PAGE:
Using XR for interactive and immersive training


When it comes to production preparation activities, such as operator training, it can prove difficult to apply physical context to digital data.  In the above video we demonstrated training a production operative in a new task in Virtual Reality (VR).  However this could have been a Mixed Reality experience just as easily.

Guides, for training, replicates real world tasks so your teams can be trained in tasks safely, without causing damage to themselves or to the work environment. 

As seen in the video, Guides is a two-part app, with authoring and operator components.  The guides authoring tool provides the ability to quickly put together your training or work instructions package.  The operator app, takes the user through the guided process step-by-step.

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Preparing your teams to assemble your products

Despite the existence of useable and representative 3D data relatively early in the product development process, the opportunity to prepare production staff, and benefit from valuable insight regarding potential issues, suffers as a result. The opportunity for faster and more powerful decision-making is being lost.

Guides harnesses the power of MR and VR to create interactive, immersive training or visual assistance for production operatives.  Coupled with our CAD Overlay Experience, the digital geometry can be overlayed on the physical counterpart making an incredibly rich set of work instructions where the digital shows the operative exactly what to do on the physical product in front of them. 

Organizations can now train operatives in complex build processes using full-scale digital representations of their CAD and PLM data in a real world or immersive environment, accelerating planning, commissioning, and operation. Guides can also be tailored to be driven directly by Manufacturing Execution Systems.

Out-of-the-box, Guides can be seamlessly integrated into existing business processes, using proven and robust XR technologies, to better understand the stages and complexities associated with product manufacture and assembly build.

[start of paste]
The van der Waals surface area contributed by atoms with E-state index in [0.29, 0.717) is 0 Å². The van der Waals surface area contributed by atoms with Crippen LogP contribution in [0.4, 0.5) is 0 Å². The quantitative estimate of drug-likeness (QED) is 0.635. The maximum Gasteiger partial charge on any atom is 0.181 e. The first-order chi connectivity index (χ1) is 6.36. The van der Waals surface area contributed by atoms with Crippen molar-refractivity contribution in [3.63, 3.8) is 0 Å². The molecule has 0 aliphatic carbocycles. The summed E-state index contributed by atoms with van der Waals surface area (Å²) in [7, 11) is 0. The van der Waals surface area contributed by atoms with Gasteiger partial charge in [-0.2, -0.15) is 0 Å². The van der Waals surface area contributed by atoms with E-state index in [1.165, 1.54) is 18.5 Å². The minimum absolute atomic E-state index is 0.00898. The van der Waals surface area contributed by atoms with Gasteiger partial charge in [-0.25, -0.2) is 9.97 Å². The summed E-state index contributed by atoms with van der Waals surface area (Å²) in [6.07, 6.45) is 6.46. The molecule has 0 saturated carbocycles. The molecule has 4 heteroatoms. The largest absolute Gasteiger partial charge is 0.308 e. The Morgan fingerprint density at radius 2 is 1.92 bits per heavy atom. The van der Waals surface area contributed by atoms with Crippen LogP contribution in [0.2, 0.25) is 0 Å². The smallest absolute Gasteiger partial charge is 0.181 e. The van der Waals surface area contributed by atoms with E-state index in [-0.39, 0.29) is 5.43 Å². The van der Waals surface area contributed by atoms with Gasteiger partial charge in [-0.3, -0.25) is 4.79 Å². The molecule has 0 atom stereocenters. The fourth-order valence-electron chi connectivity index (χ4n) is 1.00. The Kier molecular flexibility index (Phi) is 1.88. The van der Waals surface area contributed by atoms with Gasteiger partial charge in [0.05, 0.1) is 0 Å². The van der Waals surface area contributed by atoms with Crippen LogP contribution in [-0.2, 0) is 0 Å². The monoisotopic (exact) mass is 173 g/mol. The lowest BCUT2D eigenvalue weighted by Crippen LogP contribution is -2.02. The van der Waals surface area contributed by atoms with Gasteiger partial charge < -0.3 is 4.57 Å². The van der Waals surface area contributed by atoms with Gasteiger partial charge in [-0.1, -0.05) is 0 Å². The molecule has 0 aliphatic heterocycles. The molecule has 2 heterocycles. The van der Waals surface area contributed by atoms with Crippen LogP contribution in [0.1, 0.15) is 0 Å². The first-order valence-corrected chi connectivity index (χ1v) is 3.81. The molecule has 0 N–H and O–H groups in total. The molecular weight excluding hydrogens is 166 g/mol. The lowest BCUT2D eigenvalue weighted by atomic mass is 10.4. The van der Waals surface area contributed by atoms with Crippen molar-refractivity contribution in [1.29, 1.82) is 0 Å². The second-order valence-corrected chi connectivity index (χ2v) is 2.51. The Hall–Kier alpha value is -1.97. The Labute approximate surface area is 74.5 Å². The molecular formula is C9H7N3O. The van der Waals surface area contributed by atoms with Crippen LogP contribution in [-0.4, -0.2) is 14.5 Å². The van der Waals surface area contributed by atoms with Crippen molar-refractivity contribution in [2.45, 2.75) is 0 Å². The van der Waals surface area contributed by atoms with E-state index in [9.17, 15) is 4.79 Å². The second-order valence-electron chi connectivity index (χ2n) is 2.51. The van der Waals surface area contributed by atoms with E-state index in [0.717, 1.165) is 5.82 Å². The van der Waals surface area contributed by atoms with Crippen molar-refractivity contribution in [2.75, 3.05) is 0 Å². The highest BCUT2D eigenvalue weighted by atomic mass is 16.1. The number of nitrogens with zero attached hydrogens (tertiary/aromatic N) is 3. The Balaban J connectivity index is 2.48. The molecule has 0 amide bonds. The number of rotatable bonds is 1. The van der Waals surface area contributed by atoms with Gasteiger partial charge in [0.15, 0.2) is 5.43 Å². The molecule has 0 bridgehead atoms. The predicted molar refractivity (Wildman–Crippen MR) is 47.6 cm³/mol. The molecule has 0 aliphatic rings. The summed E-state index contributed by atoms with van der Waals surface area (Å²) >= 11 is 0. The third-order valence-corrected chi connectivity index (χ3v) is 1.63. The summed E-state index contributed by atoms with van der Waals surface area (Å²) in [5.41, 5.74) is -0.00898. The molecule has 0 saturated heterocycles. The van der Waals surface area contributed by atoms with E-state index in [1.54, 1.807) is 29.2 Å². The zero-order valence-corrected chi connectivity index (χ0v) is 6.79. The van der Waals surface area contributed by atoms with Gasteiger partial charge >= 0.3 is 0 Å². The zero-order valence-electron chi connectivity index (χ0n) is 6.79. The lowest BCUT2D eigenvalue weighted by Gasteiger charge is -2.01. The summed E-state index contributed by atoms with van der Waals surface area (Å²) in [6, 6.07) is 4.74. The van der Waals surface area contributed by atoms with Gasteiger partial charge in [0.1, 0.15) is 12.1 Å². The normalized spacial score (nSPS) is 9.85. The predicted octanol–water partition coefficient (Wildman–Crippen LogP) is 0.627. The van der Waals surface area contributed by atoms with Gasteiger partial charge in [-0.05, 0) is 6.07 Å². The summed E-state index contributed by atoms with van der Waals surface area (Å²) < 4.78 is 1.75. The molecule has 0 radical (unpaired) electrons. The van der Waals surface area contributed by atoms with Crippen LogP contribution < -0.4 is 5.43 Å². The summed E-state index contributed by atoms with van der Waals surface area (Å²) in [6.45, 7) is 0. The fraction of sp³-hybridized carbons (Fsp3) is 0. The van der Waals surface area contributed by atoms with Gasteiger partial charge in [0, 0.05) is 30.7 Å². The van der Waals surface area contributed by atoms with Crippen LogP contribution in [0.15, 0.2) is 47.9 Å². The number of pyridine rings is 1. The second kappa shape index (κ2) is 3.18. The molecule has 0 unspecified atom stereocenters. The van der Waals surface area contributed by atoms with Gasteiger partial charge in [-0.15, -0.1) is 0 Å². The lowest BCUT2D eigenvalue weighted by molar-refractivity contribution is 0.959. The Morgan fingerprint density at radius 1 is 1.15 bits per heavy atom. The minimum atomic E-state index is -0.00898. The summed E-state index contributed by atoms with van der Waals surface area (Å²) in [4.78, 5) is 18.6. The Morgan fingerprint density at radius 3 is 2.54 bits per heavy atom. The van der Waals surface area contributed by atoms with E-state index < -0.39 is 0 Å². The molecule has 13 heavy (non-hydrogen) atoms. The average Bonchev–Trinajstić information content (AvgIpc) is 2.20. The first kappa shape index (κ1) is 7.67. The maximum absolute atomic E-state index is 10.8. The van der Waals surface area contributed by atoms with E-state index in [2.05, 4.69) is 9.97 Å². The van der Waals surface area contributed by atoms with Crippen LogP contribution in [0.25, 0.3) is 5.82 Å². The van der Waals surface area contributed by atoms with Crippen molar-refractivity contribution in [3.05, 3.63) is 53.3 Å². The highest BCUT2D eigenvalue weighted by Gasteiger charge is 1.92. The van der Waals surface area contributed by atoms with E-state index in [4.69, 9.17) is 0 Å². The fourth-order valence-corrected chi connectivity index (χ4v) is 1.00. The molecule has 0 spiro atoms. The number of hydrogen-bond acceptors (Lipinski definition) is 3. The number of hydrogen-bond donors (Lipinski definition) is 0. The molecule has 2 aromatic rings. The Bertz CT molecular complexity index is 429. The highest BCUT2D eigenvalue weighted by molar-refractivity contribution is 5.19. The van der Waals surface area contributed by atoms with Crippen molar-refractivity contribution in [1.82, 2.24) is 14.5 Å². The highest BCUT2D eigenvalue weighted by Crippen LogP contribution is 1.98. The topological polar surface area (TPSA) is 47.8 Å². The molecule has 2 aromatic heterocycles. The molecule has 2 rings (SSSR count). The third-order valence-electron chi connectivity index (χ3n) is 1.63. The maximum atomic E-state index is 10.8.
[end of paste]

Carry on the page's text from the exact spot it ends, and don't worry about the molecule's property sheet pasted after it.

Training your staff in Mixed Reality can boost productivity by 25%*

Operators can be trained without a requirement for physical assets, or without the need to utilize production assets that have already been deployed; reducing downtime and avoiding risks such as exposure to environmental dangers in a physical location.

Your teams can learn and rehearse the operation and handling of virtual lines, accelerating readiness and quality improvement.  Using Mixed Reality (MR), key production features such as interface features, master locators or space envelopes can be highlighted to bring context to the instruction, or to identify assembly sequences that should already have been completed. By using the spatial benefits of MR, your operators can identify access, movement or reach issues.




Bringing globally distributed teams closer together in XR

Today’s products are rarely developed with the luxury of co-located teams. The reality often involves collaboration across international borders. Globally distributed engineering is practically unavoidable, and this will increasingly place a challenge on effective collaboration between engineering teams.


Exceeding the capabilities of significantly more expensive commercial VR solutions, the Work Instruction Experience has been developed with the goal of bringing globally distributed teams closer together. With the add-on collaboration functionality, the spatial context can be applied to enable teams to come together to address a problem that would be tough to explain out-of-context.

With VR and MR, teams in the same room will see each other through their devices.  However, using any XR technology, distributed team members can also be ‘present’ in the room, represented by a virtual avatar that moves as they do, and mimics their gestures;  it’s as close as currently possible to having colleagues physically present in the room.

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Virtual Reality


Virtual Reality (VR) places the user into an entirely simulated (computer generated) environment, by standing in a CAVE or using a headset (for example HTC Vive). It entirely occludes the user’s natural surroundings.


Augmented Reality


Augmented Reality (AR) presents a view of the natural world overlaid with a layer of digital content. This can be viewed through the screen of a smartphone or tablet (for example Apple’s ARKit), or limited information presented using a head mounted device (for example Google Glass or Vuzix Blade).


Mixed Reality


Mixed Reality (MR) places a holographic projection of digital data into, and in some cases responsive to the physical world (for example Microsoft HoloLens or Magic Leap). An MR head mounted ‘visor’ is clear, providing a comfortable view of the natural world (rather than viewing through a device screen).

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